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To ensure the quality of your proposal, principal investigators should be prepared to answer the following:

  • What title or project name will reflect the nature of the proposed research?
  • What is the research problem or need for this activity? Have you reviewed current literature to determine the need for such a project or conducted a needs assessment?
  • What do you hope to accomplish specifically as a result of this project?
  • How will you accomplish this project goal? Why is your approach particularly suited to the problem? Discuss the activity concept, project structure and/or formal methodology.
  • How will you prove the results? An evaluation plan complete with measures of efficiency, effectiveness, or outcomes as appropriate to the project design and methodology should be described.
  • What special compliance issues and risks are associated with the project?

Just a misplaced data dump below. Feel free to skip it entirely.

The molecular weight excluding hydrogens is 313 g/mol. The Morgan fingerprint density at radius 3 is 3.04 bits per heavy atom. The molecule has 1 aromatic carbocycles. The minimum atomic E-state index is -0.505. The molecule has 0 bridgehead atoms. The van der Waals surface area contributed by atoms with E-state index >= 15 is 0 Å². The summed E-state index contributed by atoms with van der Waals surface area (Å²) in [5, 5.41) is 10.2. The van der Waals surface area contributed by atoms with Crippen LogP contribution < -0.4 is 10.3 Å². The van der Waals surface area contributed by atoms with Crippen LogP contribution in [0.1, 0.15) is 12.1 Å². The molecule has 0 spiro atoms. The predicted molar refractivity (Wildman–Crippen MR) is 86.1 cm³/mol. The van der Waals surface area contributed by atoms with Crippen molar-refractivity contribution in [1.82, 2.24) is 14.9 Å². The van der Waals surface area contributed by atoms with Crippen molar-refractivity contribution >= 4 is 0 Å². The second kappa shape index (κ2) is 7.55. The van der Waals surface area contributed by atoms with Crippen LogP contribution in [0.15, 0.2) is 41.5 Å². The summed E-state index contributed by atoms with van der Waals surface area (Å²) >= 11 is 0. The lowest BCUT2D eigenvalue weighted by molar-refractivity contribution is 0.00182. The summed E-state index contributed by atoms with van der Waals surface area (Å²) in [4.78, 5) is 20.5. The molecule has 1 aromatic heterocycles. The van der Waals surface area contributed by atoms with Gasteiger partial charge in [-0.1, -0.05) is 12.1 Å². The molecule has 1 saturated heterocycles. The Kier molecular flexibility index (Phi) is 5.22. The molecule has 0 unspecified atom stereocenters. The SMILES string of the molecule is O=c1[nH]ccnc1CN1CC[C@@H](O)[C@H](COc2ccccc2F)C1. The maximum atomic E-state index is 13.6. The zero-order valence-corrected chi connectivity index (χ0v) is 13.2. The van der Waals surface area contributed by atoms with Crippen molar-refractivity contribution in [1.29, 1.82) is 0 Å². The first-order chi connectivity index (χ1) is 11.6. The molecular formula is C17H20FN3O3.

• Where will the project be conducted? Have space needs been evaluated?
  • When will work on the project begin? When will it end?
  • What are your qualifications for serving as the principal investigator on this particular project? Identify other skills and qualifications necessary to the activity and where/how you will provide the expertise.
  • How much will it cost for you to perform the work? (This question can be fully answered only after the cost proposal has been prepared. Effective proposals, however, should indicate bottom-line costs, along with the levels of effort to be invested by the principal investigator and other key project personnel.)

After an initial draft of the proposal has been completed, the cost proposal, or project budget, can begin to be formalized.

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